- Smartwatch sensors plus a machine learning algorithm successfully identified atrial fibrillation in people being treated for abnormal rhythm, but at lower accuracy when Afib was self-reported, a new study in JAMA Cardiology shows.
- Researchers from the University of California-San Francisco and Cardiogram analyzed data on 9,570 participants with Apple Watch enrolled in the Health eHeart study, 347 of whom self-reported Afib. Another group of 51 patients was undergoing cardioversion therapy. The raw sensor measurements — heart rate and step counts — were used to build a deep neural network, or algorithm.
- Among the 51 cardioversion patients, the technique detected Afib with 98% sensitivity and 90.2% specificity. Among self-reported participants in a larger group of 1,617 ambulatory individuals, sensitivity was 67.7% and specificity was 67.6%.
Wearables and other sensor technologies holds big potential to improve population health and remote monitoring of chronic conditions.
Evidence has been mixed on wearables but literature is growing around Apple Watch when used as a medical device for Afib detection.
In a recent Cleveland Clinic study, AliveCor’s KardiaBand app for Apple Watch accurately detected Afib versus normal sinus rhythm with 93% sensitivity and 84% specificity. Sensitivity increased to 99% when doctors reviewed the portable electrocardiogram recordings. A separate Mayo Clinic study showed the app can detect high potassium levels in the blood.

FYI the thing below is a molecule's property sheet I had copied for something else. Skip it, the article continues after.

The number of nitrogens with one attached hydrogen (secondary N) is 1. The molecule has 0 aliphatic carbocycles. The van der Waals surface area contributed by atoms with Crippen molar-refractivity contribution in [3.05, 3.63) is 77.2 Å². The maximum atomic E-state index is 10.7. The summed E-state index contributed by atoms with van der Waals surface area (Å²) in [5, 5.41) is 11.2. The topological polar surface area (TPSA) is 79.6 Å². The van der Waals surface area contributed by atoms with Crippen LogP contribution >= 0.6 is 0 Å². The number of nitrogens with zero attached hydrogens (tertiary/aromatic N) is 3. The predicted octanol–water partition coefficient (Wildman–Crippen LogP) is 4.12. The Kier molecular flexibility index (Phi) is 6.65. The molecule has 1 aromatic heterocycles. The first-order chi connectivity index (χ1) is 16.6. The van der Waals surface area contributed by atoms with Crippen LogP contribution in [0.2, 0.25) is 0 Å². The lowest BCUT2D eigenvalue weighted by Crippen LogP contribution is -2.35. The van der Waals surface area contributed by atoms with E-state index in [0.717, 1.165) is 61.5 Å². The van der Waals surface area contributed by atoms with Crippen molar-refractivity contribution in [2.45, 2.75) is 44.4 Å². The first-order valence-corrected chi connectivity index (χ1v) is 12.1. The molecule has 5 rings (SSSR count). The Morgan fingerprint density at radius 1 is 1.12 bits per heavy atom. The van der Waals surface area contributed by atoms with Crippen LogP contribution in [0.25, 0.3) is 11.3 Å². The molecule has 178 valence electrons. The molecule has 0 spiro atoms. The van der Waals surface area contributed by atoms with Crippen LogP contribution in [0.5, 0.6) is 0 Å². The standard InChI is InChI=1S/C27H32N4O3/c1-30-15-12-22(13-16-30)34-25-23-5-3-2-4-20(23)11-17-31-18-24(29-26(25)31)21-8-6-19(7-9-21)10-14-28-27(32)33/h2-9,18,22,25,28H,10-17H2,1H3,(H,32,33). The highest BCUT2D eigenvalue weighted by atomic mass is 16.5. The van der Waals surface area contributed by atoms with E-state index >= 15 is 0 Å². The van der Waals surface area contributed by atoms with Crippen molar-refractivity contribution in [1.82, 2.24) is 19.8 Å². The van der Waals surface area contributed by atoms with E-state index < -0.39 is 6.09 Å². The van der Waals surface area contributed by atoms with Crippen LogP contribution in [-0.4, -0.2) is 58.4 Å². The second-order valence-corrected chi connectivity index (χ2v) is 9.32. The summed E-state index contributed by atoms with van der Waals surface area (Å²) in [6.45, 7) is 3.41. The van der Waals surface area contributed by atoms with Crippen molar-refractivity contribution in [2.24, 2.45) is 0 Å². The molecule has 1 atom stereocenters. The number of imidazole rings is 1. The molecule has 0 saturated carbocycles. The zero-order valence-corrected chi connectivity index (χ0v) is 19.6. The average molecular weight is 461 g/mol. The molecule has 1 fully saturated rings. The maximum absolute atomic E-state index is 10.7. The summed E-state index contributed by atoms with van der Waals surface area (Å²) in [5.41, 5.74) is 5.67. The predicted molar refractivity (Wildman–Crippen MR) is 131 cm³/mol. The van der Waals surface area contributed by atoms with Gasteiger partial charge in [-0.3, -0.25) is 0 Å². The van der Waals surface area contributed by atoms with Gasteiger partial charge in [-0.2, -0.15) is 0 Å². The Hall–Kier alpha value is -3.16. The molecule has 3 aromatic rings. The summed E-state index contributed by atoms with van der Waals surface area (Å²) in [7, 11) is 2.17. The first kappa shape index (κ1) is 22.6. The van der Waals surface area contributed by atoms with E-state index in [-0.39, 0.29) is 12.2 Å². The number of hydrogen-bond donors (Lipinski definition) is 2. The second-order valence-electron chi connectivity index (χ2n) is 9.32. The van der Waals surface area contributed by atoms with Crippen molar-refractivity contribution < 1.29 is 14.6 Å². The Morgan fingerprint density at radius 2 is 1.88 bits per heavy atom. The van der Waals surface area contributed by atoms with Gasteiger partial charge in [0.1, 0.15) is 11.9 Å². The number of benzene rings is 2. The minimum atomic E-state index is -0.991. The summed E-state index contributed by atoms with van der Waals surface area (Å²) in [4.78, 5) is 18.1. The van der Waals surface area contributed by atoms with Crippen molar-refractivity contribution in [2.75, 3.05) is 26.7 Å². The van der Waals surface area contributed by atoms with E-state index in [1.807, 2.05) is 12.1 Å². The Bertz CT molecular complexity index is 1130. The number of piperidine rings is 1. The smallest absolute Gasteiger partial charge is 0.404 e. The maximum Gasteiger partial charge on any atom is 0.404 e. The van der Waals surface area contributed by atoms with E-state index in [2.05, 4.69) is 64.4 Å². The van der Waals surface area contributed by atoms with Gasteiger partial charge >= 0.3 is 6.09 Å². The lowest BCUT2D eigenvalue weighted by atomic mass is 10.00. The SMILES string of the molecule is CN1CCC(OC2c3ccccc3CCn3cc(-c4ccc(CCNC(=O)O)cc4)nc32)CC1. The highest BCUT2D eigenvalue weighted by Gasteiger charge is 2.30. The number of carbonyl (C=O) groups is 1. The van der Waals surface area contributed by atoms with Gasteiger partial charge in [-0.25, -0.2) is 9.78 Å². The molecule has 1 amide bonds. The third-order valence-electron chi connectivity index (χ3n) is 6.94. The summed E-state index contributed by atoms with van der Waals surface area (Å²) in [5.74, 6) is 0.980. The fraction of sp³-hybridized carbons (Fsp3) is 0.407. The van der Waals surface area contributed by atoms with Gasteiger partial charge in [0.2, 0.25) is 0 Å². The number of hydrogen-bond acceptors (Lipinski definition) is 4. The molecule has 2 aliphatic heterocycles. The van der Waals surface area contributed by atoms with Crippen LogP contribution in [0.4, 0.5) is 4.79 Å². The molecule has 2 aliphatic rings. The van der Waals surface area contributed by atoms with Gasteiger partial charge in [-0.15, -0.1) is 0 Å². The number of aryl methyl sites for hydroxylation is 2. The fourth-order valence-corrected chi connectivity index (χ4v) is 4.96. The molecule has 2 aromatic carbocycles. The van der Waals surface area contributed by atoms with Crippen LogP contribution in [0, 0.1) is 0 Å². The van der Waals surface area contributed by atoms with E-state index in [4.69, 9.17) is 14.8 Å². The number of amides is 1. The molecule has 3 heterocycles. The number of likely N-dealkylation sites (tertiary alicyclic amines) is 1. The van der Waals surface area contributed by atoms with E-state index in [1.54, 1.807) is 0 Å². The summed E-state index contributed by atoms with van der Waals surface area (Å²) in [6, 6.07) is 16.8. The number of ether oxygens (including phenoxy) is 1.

Roughly 34 million people worldwide have Afib, a leading cause of stroke. Because individuals often have no symptoms, early detection and monitoring are critical in preventing serious or life-threatening complications.
Deep neural networks are a form of machine learning algorithm particularly adept at pattern recognition. It has proven to be on a par with clinicians in classifying skin melanoma, ECG rhythm strip interpretation and diabetic retinopathy images and other anomalies, the researchers wrote.
While the deep neural network’s Afib classification shows promise, there were challenges detecting abnormal heart rates in ambulatory individuals moving about in natural environments.
There is also the possibility the results would not generalize to less tech-savvy individuals, the study notes, adding all of the participants already owned smartphones or had assistance from a care coordinator.
While previous research has shown that sensors can measure pulsatile blood flow, most have involved tightly controlled data, an accompanying editorial notes.
“[W]hat few other studies have done is to show prospective real-world validation, as these investigators have,” an accompanying editorial says. “The result is indeed humbling, indicating far more misclassification and lower positive predictive value compared with gold-standard clinician interpretation of 12-lead or smartphone-based limb-lead ECGs.”